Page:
DeCeanne presents research at Pacific Rim Conference on Ceramic and Glass Technology

Extra: Rod Pritchard, Secretary of the College
(319) 399-8605 or rpritcha@coe.edu

2017-08-02 10:17:31 - General

Anthony DeCeanne
Anthony DeCeanne

Coe College senior Anthony DeCeanne recently presented his research in Hawaii at the 12th Pacific Rim Conference on Ceramic and Glass Technology (PACRIM 12), which included the Glass & Optical Materials Division meeting (GOMD). The GOMD awarded DeCeanne the third-place prize for his poster talk, "Producing Amorphous Tellurium Dioxide."

The Glass & Optical Materials Division competition included 20 researchers, which primarily consisted of graduate students, with only five undergraduate students, including DeCeanne. The technical program featured five symposia organized by scientific researchers, including Fundamentals of the Glassy State, Glasses in Healthcare, Optical and Electronic Materials and Devices, Glass Technology and Crosscutting Topics, and the Professor Jacques Lucas Honorary. Sessions consisting of oral and poster presentations were led by technical leaders from industry, national laboratories and academia.

A double major in physics and mathematics, DeCeanne found his way to Coe through the college's scholarship weekend, where he had an unplanned conversation with B.D. Silliman Professor of Physics Steve Feller.

"It was Dr. Feller's selling point from the beginning that at Coe, I would receive opportunities that I wouldn't have had at a larger university," said DeCeanne. "I would have never had the opportunity to present in Hawaii if it wasn't for the work I've done at Coe, and it has opened many opportunities for me."

DeCeanne's research involved producing bulk amounts of amorphous tellurium dioxide. His goal was to understand more about why tellurium behaves the way it does, and duplicate a process that Professor Feller had previously seen in Greece. Tellurium is a conditional glass former, and only easily forms glass if other components are added to it. Therefore, DeCeanne used water-quenching to duplicate the process and improve upon it. He was able to produce enough glass to characterize it through various spectroscopies, such as Raman spectroscopy and differential scanning calorimetry.

"The researchers at the conference were pleased with the work I presented, because it was something rare and unique." said DeCeanne.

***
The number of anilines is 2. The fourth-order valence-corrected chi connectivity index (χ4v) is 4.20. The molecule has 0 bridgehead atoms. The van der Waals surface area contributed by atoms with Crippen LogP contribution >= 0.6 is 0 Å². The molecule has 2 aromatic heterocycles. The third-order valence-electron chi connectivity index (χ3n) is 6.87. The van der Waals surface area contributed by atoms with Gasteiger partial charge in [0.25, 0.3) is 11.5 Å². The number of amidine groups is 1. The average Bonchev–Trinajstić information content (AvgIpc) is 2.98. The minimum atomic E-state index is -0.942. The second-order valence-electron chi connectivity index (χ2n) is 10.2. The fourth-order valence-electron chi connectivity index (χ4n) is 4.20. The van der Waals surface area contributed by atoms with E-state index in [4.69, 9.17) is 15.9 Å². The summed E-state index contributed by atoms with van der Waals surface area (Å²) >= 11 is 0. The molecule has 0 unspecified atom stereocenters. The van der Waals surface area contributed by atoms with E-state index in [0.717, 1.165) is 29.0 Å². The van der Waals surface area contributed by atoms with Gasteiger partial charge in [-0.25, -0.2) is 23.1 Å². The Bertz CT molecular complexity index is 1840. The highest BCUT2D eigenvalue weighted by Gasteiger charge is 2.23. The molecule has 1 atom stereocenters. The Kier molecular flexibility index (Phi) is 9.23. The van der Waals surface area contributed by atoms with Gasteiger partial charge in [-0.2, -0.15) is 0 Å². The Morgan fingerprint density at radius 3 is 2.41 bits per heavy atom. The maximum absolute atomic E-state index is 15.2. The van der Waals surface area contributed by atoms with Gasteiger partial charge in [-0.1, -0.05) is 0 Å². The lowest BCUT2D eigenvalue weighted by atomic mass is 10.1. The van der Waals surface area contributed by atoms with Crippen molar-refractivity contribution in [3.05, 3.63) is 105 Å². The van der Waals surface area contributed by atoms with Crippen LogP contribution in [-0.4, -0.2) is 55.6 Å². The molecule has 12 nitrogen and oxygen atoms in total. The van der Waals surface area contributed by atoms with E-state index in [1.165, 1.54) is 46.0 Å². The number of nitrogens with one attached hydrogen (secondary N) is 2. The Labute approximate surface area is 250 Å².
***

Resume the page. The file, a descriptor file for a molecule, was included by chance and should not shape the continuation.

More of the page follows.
As his faculty supervisor for the research, Professor Feller noted that DeCeanne had all of the characteristics to ensure success.

"Anthony is a wonderful and tenacious researcher," said Feller. "He was exactly the right person to lead this research."

This summer, DeCeanne has had an internship at the Corning Glass Company in Corning, New York, through the Stookey Fellowship program. The Stookey Fellowship - named in honor of Coe alumnus and legendary glass researcher Donald Stookey - has been awarded to one Coe physics student each summer for the past decade.

At Corning, DeCeanne worked on glass-ceramics, a material comprised of both glass and crystal, which gives it unique properties. While at Corning, DeCeanne has also been trying to open up opportunities for Coe students studying biology and chemistry, because of the work Corning does outside of glass. In the future, he is hopeful that Corning can provide more Coe students with the same rewarding internship opportunities that he has experienced this summer.

After he earns his bachelor's degree at Coe next May, DeCeanne plans to enroll in graduate school.  Currently, he is in the process of searching for a graduate program and is leaning toward materials engineering. DeCeanne's career goal is to work in industry, possibly at Corning Inc.

A graduate of Peoria Notre Dame High School, Anthony is the son of Anthony Sr. and Laura DeCeanne of Peoria, Illinois.

The Glass & Optical Materials Division of the American Ceramic Society focuses on the scientific research and development, application and manufacture of all types of glass, including fiber optics, the encapsulation of nuclear and hazardous wastes in glasses and the interaction of glass and ceramics in biosystems. Members of this division work with glasses in the optical, aerospace, window and electronic industries among others.

Coe College offers superb academics and exciting co-curricular activities in a thriving urban setting that promotes student growth and success. Established in 1851, Coe has a national reputation for academic excellence enhanced by a student-centered, highly supportive campus environment. Coe's vibrant Cedar Rapids location provides an abundance of internships for students and career opportunities for graduates.